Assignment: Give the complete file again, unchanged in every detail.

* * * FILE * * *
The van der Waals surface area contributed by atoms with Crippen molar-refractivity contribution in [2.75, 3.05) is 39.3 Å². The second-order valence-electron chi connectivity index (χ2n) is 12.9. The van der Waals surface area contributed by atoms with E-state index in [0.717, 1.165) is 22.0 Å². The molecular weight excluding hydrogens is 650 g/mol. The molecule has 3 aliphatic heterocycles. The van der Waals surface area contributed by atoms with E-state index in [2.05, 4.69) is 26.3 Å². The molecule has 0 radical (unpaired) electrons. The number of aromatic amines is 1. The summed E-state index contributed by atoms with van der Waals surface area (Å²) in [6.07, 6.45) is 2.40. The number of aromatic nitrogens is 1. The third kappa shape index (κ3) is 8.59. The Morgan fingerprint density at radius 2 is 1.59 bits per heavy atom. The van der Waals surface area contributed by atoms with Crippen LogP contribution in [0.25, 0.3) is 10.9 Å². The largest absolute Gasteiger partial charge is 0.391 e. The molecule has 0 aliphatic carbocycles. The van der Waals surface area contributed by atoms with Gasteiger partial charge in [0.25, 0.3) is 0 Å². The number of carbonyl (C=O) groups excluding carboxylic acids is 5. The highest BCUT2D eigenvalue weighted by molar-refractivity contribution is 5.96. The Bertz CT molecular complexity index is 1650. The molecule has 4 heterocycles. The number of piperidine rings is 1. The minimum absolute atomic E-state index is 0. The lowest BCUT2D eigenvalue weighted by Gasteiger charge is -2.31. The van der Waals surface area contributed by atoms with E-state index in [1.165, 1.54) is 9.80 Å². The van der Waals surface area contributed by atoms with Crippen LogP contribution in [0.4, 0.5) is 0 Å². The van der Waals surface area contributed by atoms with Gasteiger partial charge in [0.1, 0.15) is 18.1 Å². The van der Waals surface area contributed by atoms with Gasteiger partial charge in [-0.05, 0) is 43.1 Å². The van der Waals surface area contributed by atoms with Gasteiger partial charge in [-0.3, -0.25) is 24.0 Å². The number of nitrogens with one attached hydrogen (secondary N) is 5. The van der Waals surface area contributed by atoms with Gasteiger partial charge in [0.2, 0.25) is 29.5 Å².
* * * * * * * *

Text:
The van der Waals surface area contributed by atoms with Crippen molar-refractivity contribution in [2.75, 3.05) is 39.3 Å². The second-order valence-electron chi connectivity index (χ2n) is 12.9. The van der Waals surface area contributed by atoms with E-state index in [0.717, 1.165) is 22.0 Å². The molecular weight excluding hydrogens is 650 g/mol. The molecule has 3 aliphatic heterocycles. The van der Waals surface area contributed by atoms with E-state index in [2.05, 4.69) is 26.3 Å². The molecule has 0 radical (unpaired) electrons. The number of aromatic amines is 1. The summed E-state index contributed by atoms with van der Waals surface area (Å²) in [6.07, 6.45) is 2.40. The number of aromatic nitrogens is 1. The third kappa shape index (κ3) is 8.59. The Morgan fingerprint density at radius 2 is 1.59 bits per heavy atom. The van der Waals surface area contributed by atoms with Crippen LogP contribution in [0.25, 0.3) is 10.9 Å². The largest absolute Gasteiger partial charge is 0.391 e. The molecule has 0 aliphatic carbocycles. The van der Waals surface area contributed by atoms with Gasteiger partial charge in [0.25, 0.3) is 0 Å². The number of carbonyl (C=O) groups excluding carboxylic acids is 5. The highest BCUT2D eigenvalue weighted by molar-refractivity contribution is 5.96. The Bertz CT molecular complexity index is 1650. The molecule has 4 heterocycles. The number of piperidine rings is 1. The minimum absolute atomic E-state index is 0. The lowest BCUT2D eigenvalue weighted by Gasteiger charge is -2.31. The van der Waals surface area contributed by atoms with E-state index in [1.165, 1.54) is 9.80 Å². The van der Waals surface area contributed by atoms with Crippen LogP contribution in [0.4, 0.5) is 0 Å². The van der Waals surface area contributed by atoms with Gasteiger partial charge in [0.1, 0.15) is 18.1 Å². The van der Waals surface area contributed by atoms with Gasteiger partial charge in [-0.05, 0) is 43.1 Å². The van der Waals surface area contributed by atoms with Gasteiger partial charge in [-0.3, -0.25) is 24.0 Å². The number of nitrogens with one attached hydrogen (secondary N) is 5. The van der Waals surface area contributed by atoms with Gasteiger partial charge in [0.2, 0.25) is 29.5 Å².